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Health IT startup provides CO-OPS, regional insurers customer experience insights

It sees a niche for its consumer services, with back office analysis, for the emerging group of Consumer Operated and Oriented Plans, CO-OPs. These new businesses on the health insurance scene are looking for ways to retain customers.

As health insurance companies try to transform themselves into consumer friendly businesses, the ability to understand their members — their priorities and health needs — has become a sought-after service. White label health technology startup Zipari, which got started 10 months ago, launched its customer experience platform this week.

It sees a niche for its consumer services, with back office analysis, for the emerging group of Consumer Operated and Oriented Plans, CO-OPs. These new businesses on the health insurance scene are seeking insights on their members’ behavior to do a better job of retaining them.

CO-OPS were set up by the Affordable Care Act to provide more competition in the health insurance market. The non-profit organizations are formed at a national, state, or local level and can include doctors, hospitals, and businesses as member-owners. They offer insurance through the health insurance marketplace. About 23 have launched to date, but as Wharton healthcare management professor Scott Harrington, who did a report on the financial health of CO-OPS, their performance has varied widely and some have “virtually no enrollment.”

In an interview with CEO Mark Nathan, he noted that with the shift in purchasing decisions from company HR executives to consumers, within three years he estimated the value of these purchase decisions will amount to $650 billion.

It has rolled out a set of navigation tools to help consumers understand what different plans on private health insurance exchanges cover and know what to expect based on their needs and age. It also provides a way for members to look up providers based on specialty and view their ratings. A formulary app lets users look up whether certain drugs are covered by their plans and make price comparisons for out-of-pocket expenses.

It shares insights on “consumer sentiment,” an oft-repeated phrase that basically means the data analysis that provides customer insights to payers, something Zipari sees as a big value-add.

“We generate a member sentiment figure that reflects the engagement of users. By understanding member sentiment, we can drive it up and can improve re-enrollment,” Nathan said. “If you move the dial by 1 percent, that can make all the difference. That’s the power behind the customer experience platform. It is not just about the tools but capturing all this information about the members.”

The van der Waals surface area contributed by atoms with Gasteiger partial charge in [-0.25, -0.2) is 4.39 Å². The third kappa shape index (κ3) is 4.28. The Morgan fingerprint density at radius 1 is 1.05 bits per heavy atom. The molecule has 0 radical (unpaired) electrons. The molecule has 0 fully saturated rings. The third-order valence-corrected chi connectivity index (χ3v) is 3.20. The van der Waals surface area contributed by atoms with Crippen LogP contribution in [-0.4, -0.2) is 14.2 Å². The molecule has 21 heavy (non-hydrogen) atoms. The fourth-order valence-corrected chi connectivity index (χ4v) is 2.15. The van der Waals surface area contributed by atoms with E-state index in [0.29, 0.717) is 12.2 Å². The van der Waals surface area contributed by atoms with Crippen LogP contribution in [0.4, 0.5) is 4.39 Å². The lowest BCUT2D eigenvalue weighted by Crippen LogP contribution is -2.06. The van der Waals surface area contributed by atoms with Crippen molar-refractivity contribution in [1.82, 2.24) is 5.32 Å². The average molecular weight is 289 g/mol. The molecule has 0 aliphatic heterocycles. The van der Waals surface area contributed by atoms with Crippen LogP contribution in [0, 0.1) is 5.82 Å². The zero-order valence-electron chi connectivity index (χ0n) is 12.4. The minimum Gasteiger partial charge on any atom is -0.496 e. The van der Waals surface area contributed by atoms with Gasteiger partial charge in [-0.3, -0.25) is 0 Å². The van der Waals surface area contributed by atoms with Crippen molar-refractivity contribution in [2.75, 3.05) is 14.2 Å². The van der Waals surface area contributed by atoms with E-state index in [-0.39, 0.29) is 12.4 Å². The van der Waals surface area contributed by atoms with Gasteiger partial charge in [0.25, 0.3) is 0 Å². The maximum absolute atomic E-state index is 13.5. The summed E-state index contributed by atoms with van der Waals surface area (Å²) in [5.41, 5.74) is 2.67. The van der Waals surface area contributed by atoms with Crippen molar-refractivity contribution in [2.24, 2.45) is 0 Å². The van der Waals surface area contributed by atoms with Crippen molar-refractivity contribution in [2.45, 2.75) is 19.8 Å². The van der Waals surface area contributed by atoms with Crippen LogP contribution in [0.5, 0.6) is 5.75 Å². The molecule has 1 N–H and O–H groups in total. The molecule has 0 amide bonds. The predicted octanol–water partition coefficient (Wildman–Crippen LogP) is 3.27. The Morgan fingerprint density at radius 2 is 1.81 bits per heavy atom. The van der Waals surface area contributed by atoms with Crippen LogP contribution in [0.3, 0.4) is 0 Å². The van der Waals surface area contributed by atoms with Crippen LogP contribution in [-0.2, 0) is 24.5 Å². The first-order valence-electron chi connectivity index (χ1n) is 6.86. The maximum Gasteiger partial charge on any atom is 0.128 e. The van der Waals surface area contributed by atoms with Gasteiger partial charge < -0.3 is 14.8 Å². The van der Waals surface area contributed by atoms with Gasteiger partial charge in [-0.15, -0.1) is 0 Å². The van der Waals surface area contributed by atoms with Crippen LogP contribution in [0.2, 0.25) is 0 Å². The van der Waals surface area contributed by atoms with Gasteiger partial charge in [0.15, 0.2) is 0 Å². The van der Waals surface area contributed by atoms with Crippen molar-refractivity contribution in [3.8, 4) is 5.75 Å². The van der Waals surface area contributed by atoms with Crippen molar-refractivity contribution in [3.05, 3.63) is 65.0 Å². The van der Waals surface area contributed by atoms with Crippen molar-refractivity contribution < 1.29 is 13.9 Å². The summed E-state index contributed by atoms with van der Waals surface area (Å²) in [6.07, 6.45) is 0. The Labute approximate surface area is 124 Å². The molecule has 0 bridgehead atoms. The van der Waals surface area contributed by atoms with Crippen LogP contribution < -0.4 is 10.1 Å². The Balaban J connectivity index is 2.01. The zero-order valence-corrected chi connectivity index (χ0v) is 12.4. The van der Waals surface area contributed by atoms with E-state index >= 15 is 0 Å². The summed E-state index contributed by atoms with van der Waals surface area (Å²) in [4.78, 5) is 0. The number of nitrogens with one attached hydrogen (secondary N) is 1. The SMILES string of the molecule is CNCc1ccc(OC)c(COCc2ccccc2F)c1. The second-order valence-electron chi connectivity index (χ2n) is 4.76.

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As an example, Nathan pointed to the health questionnaires that users fill out. If users decide to stop before they’ve completed it, the software platform can recall the stage they quit and sends prompts queued up to that question.

He explained that because the co-ops have only been around for two to three years, they have the ability to create higher customer satisfaction. Of course by that logic, the opposite could happen for many of them, too. That’s the kind of risk that could help them attract more co-ops.

Nathan added that Zipari is courting small to midsized carriers. Eventually it will pursue large carriers but for now, it’s simply a matter of getting them to dip their toe in the water.

Given the reluctance of young invincibles to dip their own toes in the insurance coverage pools, does Nathan see its own company being able to help them get through the challenging health insurance jargon barriers?

Nathan’s optimistic and said it’s got a health literacy component that could help. He also points out that the issue is far from limited to young people. The newly insured are navigating a brave new world of sorts, one that inevitably raises more questions than answers. They also are learning which questions they need to ask to get the information they need.

He noted that the amount of time insurers are spending more and more time on the phone helping people new to health insurance navigate the basics. “There’s a lot of hand holding.”

It raised $500,000 in seed funding recently from Vertical Venture Partners. Although Nathan noted that it is generating income from customers it wanted institutional funding to support sales and marketing. When it got started 10 months ago it had 10 employees, and has since doubled its staff numbers. With the funding, Nathan projects it will add 30-40 employees primarily in sales, engineering and some product development. By 2017, it projects it will have 110 employees.

Nathan’s background has shifted a lot since he worked as a robotics engineer at NASA. He was later a director of professional services at Apple. He moved over to the insurance industry and worked for Guardian Life Insurance where he spent 10 years, most recently as the director of technology strategy, planning and governance. It has an inside track to the CO-OP market through Diallo Powell, who heads up business development. He worked in the U.S. Department of Health and Human Services on the CO-OP loan program in 2012. He led the development of the proposal and business plan that provided $341 million in funding to launch CO-OPS in three states: New York, New Jersey, and Oregon.